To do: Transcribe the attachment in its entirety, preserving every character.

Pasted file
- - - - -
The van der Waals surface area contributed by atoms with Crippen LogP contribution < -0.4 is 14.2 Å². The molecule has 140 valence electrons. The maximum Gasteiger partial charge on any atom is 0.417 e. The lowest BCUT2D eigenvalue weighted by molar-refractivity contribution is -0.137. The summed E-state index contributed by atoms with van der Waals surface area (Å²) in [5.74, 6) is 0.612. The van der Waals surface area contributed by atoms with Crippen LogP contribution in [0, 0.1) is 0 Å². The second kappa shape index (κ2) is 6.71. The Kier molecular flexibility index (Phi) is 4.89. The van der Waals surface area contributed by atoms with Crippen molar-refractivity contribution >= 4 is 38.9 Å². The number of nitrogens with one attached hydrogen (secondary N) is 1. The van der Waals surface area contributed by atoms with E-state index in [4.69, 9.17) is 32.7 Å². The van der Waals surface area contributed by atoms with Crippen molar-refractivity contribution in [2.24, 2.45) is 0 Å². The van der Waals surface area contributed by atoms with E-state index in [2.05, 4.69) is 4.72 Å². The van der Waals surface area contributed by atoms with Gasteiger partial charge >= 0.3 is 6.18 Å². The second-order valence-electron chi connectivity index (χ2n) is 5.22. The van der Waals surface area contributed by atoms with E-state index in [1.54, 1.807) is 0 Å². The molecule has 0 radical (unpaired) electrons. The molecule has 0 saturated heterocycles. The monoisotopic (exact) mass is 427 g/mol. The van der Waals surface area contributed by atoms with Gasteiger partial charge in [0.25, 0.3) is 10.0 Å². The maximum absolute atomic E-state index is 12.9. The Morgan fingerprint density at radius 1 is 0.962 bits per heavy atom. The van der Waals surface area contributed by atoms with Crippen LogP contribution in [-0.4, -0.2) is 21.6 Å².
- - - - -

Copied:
The van der Waals surface area contributed by atoms with Crippen LogP contribution < -0.4 is 14.2 Å². The molecule has 140 valence electrons. The maximum Gasteiger partial charge on any atom is 0.417 e. The lowest BCUT2D eigenvalue weighted by molar-refractivity contribution is -0.137. The summed E-state index contributed by atoms with van der Waals surface area (Å²) in [5.74, 6) is 0.612. The van der Waals surface area contributed by atoms with Crippen LogP contribution in [0, 0.1) is 0 Å². The second kappa shape index (κ2) is 6.71. The Kier molecular flexibility index (Phi) is 4.89. The van der Waals surface area contributed by atoms with Crippen molar-refractivity contribution >= 4 is 38.9 Å². The number of nitrogens with one attached hydrogen (secondary N) is 1. The van der Waals surface area contributed by atoms with E-state index in [4.69, 9.17) is 32.7 Å². The van der Waals surface area contributed by atoms with Crippen molar-refractivity contribution in [2.24, 2.45) is 0 Å². The van der Waals surface area contributed by atoms with E-state index in [2.05, 4.69) is 4.72 Å². The van der Waals surface area contributed by atoms with Gasteiger partial charge >= 0.3 is 6.18 Å². The second-order valence-electron chi connectivity index (χ2n) is 5.22. The van der Waals surface area contributed by atoms with E-state index in [1.54, 1.807) is 0 Å². The molecule has 0 radical (unpaired) electrons. The molecule has 0 saturated heterocycles. The monoisotopic (exact) mass is 427 g/mol. The van der Waals surface area contributed by atoms with Gasteiger partial charge in [0.25, 0.3) is 10.0 Å². The maximum absolute atomic E-state index is 12.9. The Morgan fingerprint density at radius 1 is 0.962 bits per heavy atom. The van der Waals surface area contributed by atoms with Crippen LogP contribution in [-0.4, -0.2) is 21.6 Å².